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Humaninet ICT Features

Last updated: 01/29/13

HumaniNet's ICT Features section includes articles and reports of topical interest to
team members and managers in humanitarian development and relief, missionary work, and aid projects around the world.

Last October, tens of thousands of New York, New Jersey, and Delaware residents discovered that calls to and from their cell phones were not getting through – just as the high winds and flooding were hitting in full force. Find out how to use your cellphone or smartphone the smart way in disasters at our feature “Your Best Friend” with some powerful lessons from Hurricane Sandy.

Also see an excellent article by John Herrman, “How to Use the Internet When the Internet is Gone.”

Inmarsats IsatPhone continues to perform extremely well in the field - a light, reliable, and easy-to-use handset for voice and text, with global coverage and integrated GPS. Price of the Isatphone is still $700, with both prepaid and postpaid plans available, including an emergency plan for < $30 per month which includes 60 minutes of airtime. Note: prepaid plans for as little as 30 days are now are available for use in North America and worldwide. Please contact for current pricing. Click here for our feature on the IsatPhone.

Looking for ways to save on satphones or BGAN terminals –purchase and service plans? See our Current Updates page for details, or contact us at

BGAN users:
when is the last time you tested your terminal? Check our Preparedness page, where we have posted twelve “quick and easy” tips to help you tune up your BGAN and be ready for the unexpected.

On our Preparedness page, we post ideas, notes, and commentary on how your organization can be better prepared for emergency response, whether in a developed country or in relief operations worldwide.

The many worldwide natural disasters since 2009 underscore the importance of communications in all circumstances
, especially when power, cell phones, and infrastructure are severely impacted. See Gregg Swanson’s article “Are your comms ready for a disaster? and see if your organization can pass the 9-step comms preparedness test.

Holding down usage over BGAN 11 tips for controlling your costs. Eric Hoenigmann and Mike Bizub present some excellent suggestions on how to reduce unnecessary and unexpected usage with the RBGAN satellite terminal and its recently arrived cousins in the BGAN series. Read the full article. . . For BGAN users – using the Web affordably. We are often asked how to control costs using BGAN, especially with budgets tighter than ever. We recently ran a test and came up with several lessons and tips on how to reduce the cost of Web access over BGAN.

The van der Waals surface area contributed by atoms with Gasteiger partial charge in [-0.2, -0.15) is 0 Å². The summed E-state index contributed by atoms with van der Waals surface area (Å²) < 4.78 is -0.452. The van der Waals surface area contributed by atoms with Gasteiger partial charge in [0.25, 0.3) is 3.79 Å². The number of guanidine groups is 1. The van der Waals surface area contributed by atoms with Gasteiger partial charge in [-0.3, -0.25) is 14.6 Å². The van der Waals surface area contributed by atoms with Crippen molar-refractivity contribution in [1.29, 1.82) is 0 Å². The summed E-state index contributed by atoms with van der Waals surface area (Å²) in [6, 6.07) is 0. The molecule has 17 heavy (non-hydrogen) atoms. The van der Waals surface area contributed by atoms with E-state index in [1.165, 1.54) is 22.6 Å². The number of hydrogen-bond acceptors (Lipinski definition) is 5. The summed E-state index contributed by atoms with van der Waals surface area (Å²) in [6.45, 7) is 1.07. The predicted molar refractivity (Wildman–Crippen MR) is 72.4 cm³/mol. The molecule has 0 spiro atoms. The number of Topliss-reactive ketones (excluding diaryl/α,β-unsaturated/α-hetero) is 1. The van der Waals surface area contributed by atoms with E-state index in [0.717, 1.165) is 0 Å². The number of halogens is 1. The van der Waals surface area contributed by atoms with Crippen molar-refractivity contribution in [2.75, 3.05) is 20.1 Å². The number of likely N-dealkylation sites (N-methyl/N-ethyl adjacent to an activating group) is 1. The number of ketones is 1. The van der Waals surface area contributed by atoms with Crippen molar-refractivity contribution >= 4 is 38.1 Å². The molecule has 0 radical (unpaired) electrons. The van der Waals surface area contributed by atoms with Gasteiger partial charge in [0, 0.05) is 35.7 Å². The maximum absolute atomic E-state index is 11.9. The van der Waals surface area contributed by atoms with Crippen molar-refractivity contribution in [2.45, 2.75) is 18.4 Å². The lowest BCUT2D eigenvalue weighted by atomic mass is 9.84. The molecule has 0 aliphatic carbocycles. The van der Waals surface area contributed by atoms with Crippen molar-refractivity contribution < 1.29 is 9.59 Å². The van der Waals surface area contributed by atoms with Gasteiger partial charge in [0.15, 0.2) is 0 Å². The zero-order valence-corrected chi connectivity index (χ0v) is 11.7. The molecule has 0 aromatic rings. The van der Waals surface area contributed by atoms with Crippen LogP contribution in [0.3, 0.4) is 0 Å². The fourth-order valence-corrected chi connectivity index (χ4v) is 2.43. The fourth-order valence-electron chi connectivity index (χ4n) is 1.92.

Maps in emergencies: see our prototype interactive map of the recent earthquakes in Sumatra, which will show summary information of the response and reconstruction activity.

Also read about our experience with Google Maps and Google Earth during two field simulation exercises:
- Thailand, with ADRA and World Vision, November 2008
- Portland, Oregon, in the U.S., in April 2009

In both of these, we experimented with online maps to produce and publish a common operating picture of the response.

Our friends at MapAction have produced an excellent Field Guide to Humanitarian Mapping, authored by Naomi Morris with assistance from the MapAction team in the U.K. You may download the Field Guide here (3 Mb download, pdf). Our thanks to Nigel Woof for sending it to us. MapAction welcomes feedback, which you can send to

Practicing for the Real Thing: Exercise Khichadi and ICTs on a Mountain Ridge
Gregg Swanson discusses the importance of team training in the field and presents five findings on ICT employment in disaster response. Read the full article.

Exercise Java Lava a Unique Field Simulation to Prepare for Natural Disasters. Two articles by Gregg Swanson describe the Java Lava simulation in Indonesia in late October 2006, some of the ICT lessons learned, and the value of such exercises to relief organizations. You may download a Powerpoint (text only, 75 kb) on Exercise JavaLava (thanks to Steve Glassey)

Observations from a week under a volcano – and 12 reasons why relief organizations should conduct simulations

Big Five Criteria - HumaniNet's proposed yardstick for field usability of information and communication technologies (ICTs).

How Much Power Does Your Laptop Need?

Blogging: reaching a global audience easily and affordably – from anywhere

Teresa Crawford, who set up the new HumaniNet blog, describes in this ICT Feature article how a blog can enable field managers to share information seamlessly with decision makers and supporters, at almost no cost.

Compressing your email, saving $. If you depend upon remote satellite or HF radio services for your email, you may have heard of "compression" and asked: how does it work, and how does it help? Read more and learn about the popular UUPlus solution.

Global Development Commons. An online resource and conversation at the intersection of technology and international development. Leading technology innovators and international development practitioners from around the world share ideas to improve efforts to enrich the lives of the world's poor.

ICT Information Service. More information on selecting and using portable satellite devices, for voice or data, is presented on HumaniNet’s ICT Information Service. Because of the rapid changes in satellite communications, including new services and a trend toward lower prices, humanitarian managers should periodically revisit their communications strategies and service provider agreements.

We welcome suggestions for new content at any time. Please contact us at

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